Lenin died on January 21, 1924 after being unable to recover from an assassination attempt a few years earlier. Shortly after that – despite heavy protests from his wife – the 53-year-old’s body was mummified and placed on public display in a mausoleum in the heart of Moscow. The Bolshevik leader’s corpse has remained there for years, but since the fall of Soviet Union in 1991 calls for it to be removed and laid to rest are heard every time another important date related to the Communist icon approaches.
Burying the Bolshevik chief should be the least of Russia’s worries as “there are a lot of internal problems in the country. We are in a difficult situation on the international arena,” high-ranked Communist Party MP, Yiry Afonin, said.
“Those, who promote this issue, are provocateurs… working to split the society,” he said, adding that the polls show that more than half of the Russians oppose committing Lenin to earth.
A poll, carried out by Levada-Center in December, revealed that 41 percent rejected the idea of the burial, with exactly the same number of respondents saying that it should be done. 18 percent were undecided.
“Lenin doesn’t bother anybody. Let him stay there,” Mikhail Yemelyanov of the Fair Russia Party said. The deputy expressed a belief that the fate of Lenin’s corpse should be decided by future generations, who will be able to treat the issue “from historical, but not a political angle” as it happens now.
The ruling United Russia Party “hasn’t worked out a stance on this issue,” Andrey Isaev, the deputy chief of the party’s parliamentary faction, said, adding that “the society currently faces much more pressing tasks.”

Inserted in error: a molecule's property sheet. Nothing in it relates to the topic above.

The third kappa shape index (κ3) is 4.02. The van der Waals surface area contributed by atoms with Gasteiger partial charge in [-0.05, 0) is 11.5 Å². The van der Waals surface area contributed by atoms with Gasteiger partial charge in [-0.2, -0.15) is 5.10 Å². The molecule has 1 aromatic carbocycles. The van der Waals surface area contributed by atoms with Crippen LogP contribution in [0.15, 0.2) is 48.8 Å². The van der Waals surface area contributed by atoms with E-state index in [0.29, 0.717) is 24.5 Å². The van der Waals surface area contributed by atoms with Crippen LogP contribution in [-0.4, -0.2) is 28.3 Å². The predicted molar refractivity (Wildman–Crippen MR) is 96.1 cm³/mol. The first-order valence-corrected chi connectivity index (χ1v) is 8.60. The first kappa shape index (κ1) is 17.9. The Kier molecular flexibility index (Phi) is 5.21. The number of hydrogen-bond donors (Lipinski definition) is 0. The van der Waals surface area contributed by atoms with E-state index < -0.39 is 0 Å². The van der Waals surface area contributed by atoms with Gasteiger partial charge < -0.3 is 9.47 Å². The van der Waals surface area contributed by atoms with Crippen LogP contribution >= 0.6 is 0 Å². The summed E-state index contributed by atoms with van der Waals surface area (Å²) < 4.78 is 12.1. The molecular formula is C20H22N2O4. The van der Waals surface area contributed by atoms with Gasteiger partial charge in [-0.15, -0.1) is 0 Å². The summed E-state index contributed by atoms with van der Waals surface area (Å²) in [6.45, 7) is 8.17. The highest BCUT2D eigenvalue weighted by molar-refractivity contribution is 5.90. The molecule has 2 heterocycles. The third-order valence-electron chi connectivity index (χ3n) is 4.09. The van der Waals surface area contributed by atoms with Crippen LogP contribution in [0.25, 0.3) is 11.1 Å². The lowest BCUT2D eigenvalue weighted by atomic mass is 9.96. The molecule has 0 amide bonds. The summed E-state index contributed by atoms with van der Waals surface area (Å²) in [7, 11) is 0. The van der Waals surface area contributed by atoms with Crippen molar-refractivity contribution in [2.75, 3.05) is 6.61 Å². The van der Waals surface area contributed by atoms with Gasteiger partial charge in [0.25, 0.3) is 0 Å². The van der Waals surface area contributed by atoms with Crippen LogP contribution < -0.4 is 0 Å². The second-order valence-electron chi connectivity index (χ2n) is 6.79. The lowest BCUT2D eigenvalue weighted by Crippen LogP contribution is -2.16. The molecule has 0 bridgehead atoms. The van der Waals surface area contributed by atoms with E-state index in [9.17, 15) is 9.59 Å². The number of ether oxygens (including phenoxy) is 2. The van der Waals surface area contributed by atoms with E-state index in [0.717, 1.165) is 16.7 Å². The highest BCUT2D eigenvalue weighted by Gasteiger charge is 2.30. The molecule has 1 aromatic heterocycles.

One of the top MPs in the Liberal Democratic Party, Yaroslav Nilov, has branded Lenin “an anti-hero” and expressed confidence that he will eventually be put to rest, but it won’t happen now.
“I’m sure that one of the reasons for the current problems in our country is that this connection with our [Communist] past isn’t severed on the energetic level because Lenin isn’t buried,” he said.
“When parades and other events are held, people are standing and sitting on the Lenin Mausoleum; there’s singing and dancing. And it’s not in line with the Christian customs. It’s inhumane when a man’s body is laying on the Red Square, with his soul not finding eternal rest,” Nilov explained.
Last week, the director of the Gulag Museum and member of the presidential human rights council, Roman Romanov, said that it “would be realistic to bury Lenin now,” calling such move a “step forward for Russia.”
The space freed at the mausoleum after the removal of the body should be used to create a museum of ideology, he suggested.
The idea of committing the Bolshevik chief to the ground had been voiced by numerous politicians and attention-seeking public figures over the last three decades. Those behind it cite costs of maintaining the tomb and the mummified body, the Orthodox traditions, and necessity to “bury the Communist past” of the county.
The Kremlin, however, never allowed itself to be dragged into the controversy, saying that the move would have little practical value, but would offend a lot of people.